At the beginning of the allegory, Plato asks us to imagine some men living a large cave facing the inside wall of the cave where from childhood they have been chained by the leg and by the neck so that they cannot move. They have never seen the light of day   or the sun outside the cave. Behind the prisoners a fire burns and between the fire and the prisoners there is a raised way on and behind the raised way there is the entrance to the cave. Along the raised way people walk carrying all sorts of things which they hold so that they cast shadows status of men, animals, and trees on the wall before them. The prisoners, facing the inside wall behind them on which the object are being carried all they can see are the shadows these objects cast on the wall of the cave.

The prisoners live all their lives seeing only shadows of reality and the voices they hear are only echoes from the wall. If they were freed and able to turn around and see the realities, which produce the shadows, they would be blinded by the light of the fire. And they would become angry and would prefer to regain their shadow world. But if one of the prisoners were freed and turned around to see in the light of fire, the cave and his fellow prisoners and the roadway, and if he were, then, dragged up and out of the cave into the light of the sun, he would see the things of the world as they truly are and finally he would see the sun itself. Now he would understand what he and his fellow prisoners saw on the wall, how shadows and reflections differ from things as they really are in the visible world and that without the sun there would be no visible world.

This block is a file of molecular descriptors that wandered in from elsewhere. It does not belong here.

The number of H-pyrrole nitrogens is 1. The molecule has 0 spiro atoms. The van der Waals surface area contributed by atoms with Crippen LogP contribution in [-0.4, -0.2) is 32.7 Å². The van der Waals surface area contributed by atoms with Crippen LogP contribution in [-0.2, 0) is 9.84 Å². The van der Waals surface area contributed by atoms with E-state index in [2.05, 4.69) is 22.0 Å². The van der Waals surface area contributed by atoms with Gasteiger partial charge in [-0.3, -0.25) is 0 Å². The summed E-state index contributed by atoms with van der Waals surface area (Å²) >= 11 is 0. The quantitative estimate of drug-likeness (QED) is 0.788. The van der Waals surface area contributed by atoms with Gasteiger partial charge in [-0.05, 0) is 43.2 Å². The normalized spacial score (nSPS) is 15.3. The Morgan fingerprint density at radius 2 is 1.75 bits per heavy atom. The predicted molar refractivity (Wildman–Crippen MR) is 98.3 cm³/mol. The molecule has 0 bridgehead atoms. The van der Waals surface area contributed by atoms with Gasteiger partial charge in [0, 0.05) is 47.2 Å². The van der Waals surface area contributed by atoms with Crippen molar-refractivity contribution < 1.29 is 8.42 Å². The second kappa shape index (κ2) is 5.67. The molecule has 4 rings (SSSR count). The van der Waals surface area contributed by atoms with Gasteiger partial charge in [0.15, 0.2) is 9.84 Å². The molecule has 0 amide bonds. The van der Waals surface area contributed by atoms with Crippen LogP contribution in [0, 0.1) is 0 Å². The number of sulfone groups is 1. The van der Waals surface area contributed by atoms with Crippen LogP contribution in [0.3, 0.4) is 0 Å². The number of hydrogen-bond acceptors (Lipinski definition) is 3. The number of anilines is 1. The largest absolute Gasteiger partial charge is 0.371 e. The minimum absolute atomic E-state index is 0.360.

Each historical generation since Plato’s time has been tantalized by the question, how does the allegory of the cave apply to our time, to our society? The  question tantalizes us too. But in fact the Allegory of the cave remains relevant and moving for many people in our own time. It is an allegory of sleep and waking of our time as asleep in the dark of the cave and needing to awake to a clear vision of the world. It is an allegory of our time as needing to be born again, to emerge from the darkness of corruption into the light of truth and morality. It is an educational allegory of our time as needing to ascend through stages of education from the darkness of intellectual and moral confusion in its everyday beliefs, to the light of true knowledge and value. It is a religious allegory of Christian conversion from   the cave of self love and self gratification to the love of God and devotion to the truth. The allegory of the cave may be viewed as a devastating criticism of our everyday lives as being in bondage to superficialities and also of much of the sins of our time. It is of course a political allegory. The life in the cave is the life of politics. Both the leaders and the public are ignorant and corrupt, without true knowledge of themselves, or of the world motivated by greed, power and self gratification. They are chained in bondage to ignorance and passions, to mysteries for or against fleeting issue believing in current ideologies which are the illusions, the shadows on the walls of the cave. 

It is an allegory of the Philosopher king. The liberated one, having made the ascent to know the truth and the good, has a mission to return to the cave, to bring entanglement to bring the good news, even though he may be killed for his service. 

Thus, Plato establishes his view of appearance and reality with the help of his Allegory of cave.